9 Old Ballplayers Who Should Just Hang ‘Em Up
Every March, as baseball clubs truck their gear to Florida and Arizona for the start of spring training, a handful of old guys with bad knees are faced with a tough choice: keep going for one more year, or hang up the cleats for good?
Sometimes these guys take a good honest look at their stats and determine, correctly, that they’ve got one more year left in them. This applies to the 41-year-old Jim Thome, in camp with the Phillies this year, who has slowed down but still got on base at a .361 clip last season, which was 40 points above the league average.
Then there are other guys—like Pat Burrell, Mike Cameron, Craig Counsell, Orlando Cabrera, Jason Varitek and Jorge Posada—who do some soul searching and realize they’re out of gas. Sure, some of them 5probably should have come to this realization last spring, but at least they had to sense not to drag things out any longer.
Unfortunately, the same cannot be said of all aging stars. There are still of plethora of creaky old ballplayers out there who can’t seem to read the writing on the wall, even though most of them don’t even have a team to play for. So, today, Total Pro Sports brings you a list of these old ballplayers—the ones who should just have to courage to call it a career.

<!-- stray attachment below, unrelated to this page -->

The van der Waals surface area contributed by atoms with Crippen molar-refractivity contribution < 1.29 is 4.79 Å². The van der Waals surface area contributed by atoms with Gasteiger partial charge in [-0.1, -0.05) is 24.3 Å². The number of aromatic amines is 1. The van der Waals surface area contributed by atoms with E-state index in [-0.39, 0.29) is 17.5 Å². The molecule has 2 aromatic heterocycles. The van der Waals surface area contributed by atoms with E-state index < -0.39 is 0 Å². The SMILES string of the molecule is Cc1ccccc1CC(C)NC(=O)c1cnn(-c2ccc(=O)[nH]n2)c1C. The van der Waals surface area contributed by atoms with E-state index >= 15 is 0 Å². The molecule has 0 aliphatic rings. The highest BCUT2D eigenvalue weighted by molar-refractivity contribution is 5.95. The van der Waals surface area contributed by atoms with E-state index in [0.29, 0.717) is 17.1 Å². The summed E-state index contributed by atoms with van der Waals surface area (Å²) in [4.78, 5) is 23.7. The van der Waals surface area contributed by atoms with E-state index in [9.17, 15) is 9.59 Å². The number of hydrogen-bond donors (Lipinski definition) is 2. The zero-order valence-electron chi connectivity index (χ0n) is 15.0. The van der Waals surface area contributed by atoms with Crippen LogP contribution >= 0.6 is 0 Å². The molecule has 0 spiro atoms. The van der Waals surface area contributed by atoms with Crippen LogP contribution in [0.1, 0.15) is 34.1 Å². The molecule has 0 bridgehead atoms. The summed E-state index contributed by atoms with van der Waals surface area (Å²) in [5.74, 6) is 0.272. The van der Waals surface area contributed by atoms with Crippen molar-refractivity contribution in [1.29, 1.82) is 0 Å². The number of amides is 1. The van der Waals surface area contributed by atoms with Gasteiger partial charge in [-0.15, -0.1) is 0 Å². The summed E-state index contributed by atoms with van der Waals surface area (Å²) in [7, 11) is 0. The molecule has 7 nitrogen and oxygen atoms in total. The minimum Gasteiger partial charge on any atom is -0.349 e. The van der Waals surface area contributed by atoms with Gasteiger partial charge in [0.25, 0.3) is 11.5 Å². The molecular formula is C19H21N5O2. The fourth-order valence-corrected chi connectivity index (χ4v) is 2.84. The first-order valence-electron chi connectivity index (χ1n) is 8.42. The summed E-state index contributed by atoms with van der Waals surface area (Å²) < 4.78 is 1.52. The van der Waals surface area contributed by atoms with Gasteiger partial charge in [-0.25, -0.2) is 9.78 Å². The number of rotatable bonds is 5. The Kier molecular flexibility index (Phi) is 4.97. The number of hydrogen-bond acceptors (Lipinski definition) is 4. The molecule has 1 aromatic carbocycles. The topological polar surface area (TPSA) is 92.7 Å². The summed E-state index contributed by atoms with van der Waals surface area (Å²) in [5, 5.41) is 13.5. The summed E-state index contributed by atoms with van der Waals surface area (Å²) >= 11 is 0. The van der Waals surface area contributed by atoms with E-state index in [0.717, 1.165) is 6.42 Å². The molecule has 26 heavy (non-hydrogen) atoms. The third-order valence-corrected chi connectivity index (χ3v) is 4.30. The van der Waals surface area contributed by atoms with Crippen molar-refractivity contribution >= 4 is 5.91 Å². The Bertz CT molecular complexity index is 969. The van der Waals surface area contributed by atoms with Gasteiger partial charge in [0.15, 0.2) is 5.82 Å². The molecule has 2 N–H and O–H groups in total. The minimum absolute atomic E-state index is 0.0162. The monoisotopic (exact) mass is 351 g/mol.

Maglio Ordonez has had one hell of a career (with a lifetime line of .309/.369/.502), even though he probably wasn’t ever fully appreciated. But the last two seasons, in which he was 36 and 37 years old, Maglio only got about 360 plate appearances (a full season usually yields around 600). Last year he hit .255/.303/.331, and his OPS+ was a terrible 74.* So it’s probably time for the 38-year-old to call it quits.
*OPS+ is just OPS (on-base percentage plus slugging percentage) compared to the rest of the league. 100 is the league average.
9. Maglio Ordonez
Renteria was a very good shortstop in his day, giving solid defense and substantial offensive contributions. But his last really good season was 2007 in Atlanta, when the 30-year-old hit .332/.390/.470. Last season with Cincinnati, the 34-year-old only got 333 plate appearances and hit a measly .251/.306/.348 with an OPS+ of only 78. So Edgar should probably take the fact that he’s still a free agent to mean his baseball days are over.
8. Edgar Renteria
J.D. Drew is probably the most frustrating player of his generation. His physical abilities give him practically unlimited potential, with scouts comparing him to guys like Mickey Mantle. But he’s never had the competitive drive of a champion and, consequently, he’s only had a few flashes of brilliance throughout his career. Last year with the Red Sox, at age 35, Drew hit just .222/.315/.302 in only 286 plate appearances.
So what’s the point, J.D.? Just hang 'em up, already.
7. J.D. Drew
Hideki Matsui, aka Godzilla, spent most of his prime years playing in Japan, only coming to America to play for the Yankees at age 29. Still, he put up some solid numbers up through 2010., Last year, however, in a full season (585 plate appearances) with Oakland, the 37-year-old hit .251/.321/.375 for a below average OPS+ of 92. So it would seem Matsui has finally hit the wall, no?